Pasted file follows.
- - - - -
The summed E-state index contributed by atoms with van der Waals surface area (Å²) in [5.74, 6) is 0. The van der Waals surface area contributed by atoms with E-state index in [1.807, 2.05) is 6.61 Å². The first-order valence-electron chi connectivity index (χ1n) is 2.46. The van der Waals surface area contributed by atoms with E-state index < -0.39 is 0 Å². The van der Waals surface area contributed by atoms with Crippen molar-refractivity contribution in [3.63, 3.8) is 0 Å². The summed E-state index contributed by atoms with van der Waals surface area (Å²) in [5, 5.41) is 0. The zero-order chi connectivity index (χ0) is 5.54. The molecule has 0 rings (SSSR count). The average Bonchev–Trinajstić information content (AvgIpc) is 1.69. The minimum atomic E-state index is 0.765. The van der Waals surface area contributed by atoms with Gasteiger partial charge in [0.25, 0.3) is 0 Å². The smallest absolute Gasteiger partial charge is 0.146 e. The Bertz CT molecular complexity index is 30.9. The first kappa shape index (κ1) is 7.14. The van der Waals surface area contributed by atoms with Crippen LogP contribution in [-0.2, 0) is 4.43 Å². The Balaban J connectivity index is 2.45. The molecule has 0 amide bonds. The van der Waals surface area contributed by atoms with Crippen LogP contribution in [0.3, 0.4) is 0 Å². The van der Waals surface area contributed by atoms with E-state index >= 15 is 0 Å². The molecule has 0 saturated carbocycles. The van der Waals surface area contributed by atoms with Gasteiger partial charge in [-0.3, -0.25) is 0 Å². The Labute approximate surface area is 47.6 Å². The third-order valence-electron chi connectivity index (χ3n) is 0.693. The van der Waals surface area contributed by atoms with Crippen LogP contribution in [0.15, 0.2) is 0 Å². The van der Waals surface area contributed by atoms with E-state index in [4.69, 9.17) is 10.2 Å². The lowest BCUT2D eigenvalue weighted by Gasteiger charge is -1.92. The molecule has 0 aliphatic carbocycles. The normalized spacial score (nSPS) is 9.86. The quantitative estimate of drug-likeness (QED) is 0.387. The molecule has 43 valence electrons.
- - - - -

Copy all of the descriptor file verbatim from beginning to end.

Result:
The summed E-state index contributed by atoms with van der Waals surface area (Å²) in [5.74, 6) is 0. The van der Waals surface area contributed by atoms with E-state index in [1.807, 2.05) is 6.61 Å². The first-order valence-electron chi connectivity index (χ1n) is 2.46. The van der Waals surface area contributed by atoms with E-state index < -0.39 is 0 Å². The van der Waals surface area contributed by atoms with Crippen molar-refractivity contribution in [3.63, 3.8) is 0 Å². The summed E-state index contributed by atoms with van der Waals surface area (Å²) in [5, 5.41) is 0. The zero-order chi connectivity index (χ0) is 5.54. The molecule has 0 rings (SSSR count). The average Bonchev–Trinajstić information content (AvgIpc) is 1.69. The minimum atomic E-state index is 0.765. The van der Waals surface area contributed by atoms with Gasteiger partial charge in [0.25, 0.3) is 0 Å². The smallest absolute Gasteiger partial charge is 0.146 e. The Bertz CT molecular complexity index is 30.9. The first kappa shape index (κ1) is 7.14. The van der Waals surface area contributed by atoms with Crippen LogP contribution in [-0.2, 0) is 4.43 Å². The Balaban J connectivity index is 2.45. The molecule has 0 amide bonds. The van der Waals surface area contributed by atoms with Crippen LogP contribution in [0.3, 0.4) is 0 Å². The van der Waals surface area contributed by atoms with E-state index >= 15 is 0 Å². The molecule has 0 saturated carbocycles. The van der Waals surface area contributed by atoms with Gasteiger partial charge in [-0.3, -0.25) is 0 Å². The Labute approximate surface area is 47.6 Å². The third-order valence-electron chi connectivity index (χ3n) is 0.693. The van der Waals surface area contributed by atoms with Crippen LogP contribution in [0.15, 0.2) is 0 Å². The van der Waals surface area contributed by atoms with E-state index in [4.69, 9.17) is 10.2 Å². The lowest BCUT2D eigenvalue weighted by Gasteiger charge is -1.92. The molecule has 0 aliphatic carbocycles. The normalized spacial score (nSPS) is 9.86. The quantitative estimate of drug-likeness (QED) is 0.387. The molecule has 43 valence electrons.